Trevor Tyson  6:27  
have that. And it feels like she wasn't even just saying that at random, she was being very intentional with it. And you map that out a lot in the book. And just being intentional with being kind super simple, something that we're going to talk about a lot in this episode, for sure. But what is it? What's the difference between just popping off on the fly and being like, Oh, I'm gonna be kind of this person, but actually motivating yourself to go out of your way and be kind of each and every single person you come in contact with. And even on the bad days, like everybody has a sucky day here. And now again. So how do you just train yourself to do that? Have you mastered that yet? Is it still something you're working on? And how can we do that as well?

Becky Keife  7:11  
Absolutely. Something I'm still working on. I like to say like, I'm no kindness poster child, like this stuff does not always come easily to me. But I think one of the key differences, you know, we, we've heard for years about random acts of kindness. Great do that. Like, I hope that you are the person ahead of me in Starbucks, who feels compelled to like, pay for the bill behind you. Like those kinds of things, like, you know, paint, your kindness rocks, like, those kinds of things are, are beautiful and important. And yeah, I think one of the distinctions between a random act of kindness and an intentional act of kindness is we do random things when we feel like it. When I have five extra bucks in my pocket, when things are going well. And I'm like, Oh, I have so much joy in my life, like I want to share with others. Intentional kindness is exactly what you're talking about. Regardless of how I feel, whether it's a good day or a bad day, whether I'm keenly aware of the lack in my own life, or I happen to feel like I have an abundance of time or money or energy, intentional kindness is putting on that daily posture. And for me, it sounds like this Lord, as I go on my way, have your way with me. It's that same like right now, wherever I am, I'm going to be present in the moment. And treat each person like their image bearer of God, that they have intrinsic value, that they are worthy of dignity and respect, and just love and care. Regardless if I know them, regardless, if we have the same political views like just to show up and just give that care of being present. Does that make sense?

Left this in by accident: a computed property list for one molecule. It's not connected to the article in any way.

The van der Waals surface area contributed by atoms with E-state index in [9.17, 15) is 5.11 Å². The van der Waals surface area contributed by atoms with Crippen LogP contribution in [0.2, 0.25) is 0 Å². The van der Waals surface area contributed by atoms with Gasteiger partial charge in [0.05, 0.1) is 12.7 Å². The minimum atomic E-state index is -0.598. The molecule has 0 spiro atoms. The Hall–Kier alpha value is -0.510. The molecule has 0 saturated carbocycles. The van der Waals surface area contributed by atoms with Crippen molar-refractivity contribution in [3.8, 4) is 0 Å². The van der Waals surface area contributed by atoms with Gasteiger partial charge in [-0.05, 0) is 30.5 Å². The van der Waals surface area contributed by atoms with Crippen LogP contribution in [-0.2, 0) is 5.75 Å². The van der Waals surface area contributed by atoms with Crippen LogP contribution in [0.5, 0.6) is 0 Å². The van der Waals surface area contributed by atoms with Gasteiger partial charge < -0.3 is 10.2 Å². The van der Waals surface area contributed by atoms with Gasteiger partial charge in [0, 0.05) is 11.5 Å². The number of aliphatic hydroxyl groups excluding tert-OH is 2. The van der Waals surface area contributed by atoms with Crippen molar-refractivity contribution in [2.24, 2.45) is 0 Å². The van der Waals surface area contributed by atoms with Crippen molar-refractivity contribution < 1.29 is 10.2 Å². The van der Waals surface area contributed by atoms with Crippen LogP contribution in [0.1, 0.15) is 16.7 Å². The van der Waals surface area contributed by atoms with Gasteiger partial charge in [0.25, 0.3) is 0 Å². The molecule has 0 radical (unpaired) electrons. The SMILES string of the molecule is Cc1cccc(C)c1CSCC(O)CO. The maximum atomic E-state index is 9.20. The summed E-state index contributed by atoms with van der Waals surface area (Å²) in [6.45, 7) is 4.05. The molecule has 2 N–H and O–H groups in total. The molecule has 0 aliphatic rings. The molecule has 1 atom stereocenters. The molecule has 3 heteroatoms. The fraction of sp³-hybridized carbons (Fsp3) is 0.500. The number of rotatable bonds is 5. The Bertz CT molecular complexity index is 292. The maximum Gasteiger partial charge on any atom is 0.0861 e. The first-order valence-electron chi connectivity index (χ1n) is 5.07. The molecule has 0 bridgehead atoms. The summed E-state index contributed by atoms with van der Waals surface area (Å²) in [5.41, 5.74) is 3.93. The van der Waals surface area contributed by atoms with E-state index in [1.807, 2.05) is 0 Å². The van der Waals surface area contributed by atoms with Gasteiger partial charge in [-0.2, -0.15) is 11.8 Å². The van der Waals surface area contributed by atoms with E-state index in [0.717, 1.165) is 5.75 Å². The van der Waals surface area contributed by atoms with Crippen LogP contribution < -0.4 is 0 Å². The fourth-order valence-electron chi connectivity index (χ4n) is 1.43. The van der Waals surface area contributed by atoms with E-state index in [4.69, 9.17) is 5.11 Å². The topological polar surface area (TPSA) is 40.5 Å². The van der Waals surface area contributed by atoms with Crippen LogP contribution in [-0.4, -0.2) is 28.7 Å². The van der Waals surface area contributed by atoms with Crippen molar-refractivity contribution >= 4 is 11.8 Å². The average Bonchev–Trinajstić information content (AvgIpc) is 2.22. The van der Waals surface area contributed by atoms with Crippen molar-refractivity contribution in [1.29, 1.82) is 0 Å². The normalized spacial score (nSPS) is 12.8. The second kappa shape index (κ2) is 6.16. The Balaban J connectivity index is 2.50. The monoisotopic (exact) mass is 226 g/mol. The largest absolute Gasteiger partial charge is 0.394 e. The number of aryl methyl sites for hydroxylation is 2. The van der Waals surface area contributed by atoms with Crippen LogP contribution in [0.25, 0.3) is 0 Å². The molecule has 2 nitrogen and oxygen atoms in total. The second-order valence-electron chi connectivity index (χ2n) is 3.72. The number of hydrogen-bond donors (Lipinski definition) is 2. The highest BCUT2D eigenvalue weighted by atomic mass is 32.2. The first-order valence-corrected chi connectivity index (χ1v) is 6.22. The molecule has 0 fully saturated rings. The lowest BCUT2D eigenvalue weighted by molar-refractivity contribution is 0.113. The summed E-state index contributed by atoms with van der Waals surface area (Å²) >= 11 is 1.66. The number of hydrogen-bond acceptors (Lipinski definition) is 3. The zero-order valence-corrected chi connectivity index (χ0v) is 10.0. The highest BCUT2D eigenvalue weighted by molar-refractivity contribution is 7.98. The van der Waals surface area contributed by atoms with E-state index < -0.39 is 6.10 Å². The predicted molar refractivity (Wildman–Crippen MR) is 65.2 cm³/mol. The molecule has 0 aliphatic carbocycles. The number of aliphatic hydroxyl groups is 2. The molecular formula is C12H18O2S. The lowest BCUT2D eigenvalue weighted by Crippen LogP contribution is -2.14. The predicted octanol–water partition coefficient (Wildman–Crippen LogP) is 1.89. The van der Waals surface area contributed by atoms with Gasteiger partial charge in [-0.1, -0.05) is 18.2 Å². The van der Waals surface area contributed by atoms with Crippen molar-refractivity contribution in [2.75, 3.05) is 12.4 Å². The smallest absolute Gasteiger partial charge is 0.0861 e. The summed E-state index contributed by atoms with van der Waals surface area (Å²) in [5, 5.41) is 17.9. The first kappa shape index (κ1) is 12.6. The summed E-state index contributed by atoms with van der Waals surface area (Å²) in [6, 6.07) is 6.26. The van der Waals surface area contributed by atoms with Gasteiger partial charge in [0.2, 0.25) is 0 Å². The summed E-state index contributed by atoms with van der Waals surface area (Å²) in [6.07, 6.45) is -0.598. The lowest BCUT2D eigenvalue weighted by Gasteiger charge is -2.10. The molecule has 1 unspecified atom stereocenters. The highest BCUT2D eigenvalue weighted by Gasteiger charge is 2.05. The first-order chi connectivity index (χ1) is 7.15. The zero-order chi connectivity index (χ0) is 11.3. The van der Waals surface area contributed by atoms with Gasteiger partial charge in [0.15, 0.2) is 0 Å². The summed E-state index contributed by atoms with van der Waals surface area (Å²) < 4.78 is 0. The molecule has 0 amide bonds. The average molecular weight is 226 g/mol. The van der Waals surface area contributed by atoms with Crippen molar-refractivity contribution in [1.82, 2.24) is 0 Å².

Trevor Tyson  8:50  
It does make sense. And making that simple difference in someone's day can save a life, you know, suicide rates are at an all time high. And this is directly going to help better like lower those rates, I truly believe and mental health depression, anxiety, suicidal ideation. During the pandemic, it really just amplified all that the numbers went up and up and up to the point where I believe it was Don't quote me on this, but in a state I believe it was California, like they had higher suicide rates, and they did people passing from the virus. So that yeah, how was it being kind during the pandemic, even when you're all masked up everyone's double spraying hand sanitizer everywhere, shooting Lysol out of their cars, whatever they were doing, right? How was it? Just everyone was so nervous, and it's almost like we're training our kids to be afraid of our neighbors. So while everyone's so afraid and avoiding everyone in your personal life, how did you find ways to be kind and go above and beyond?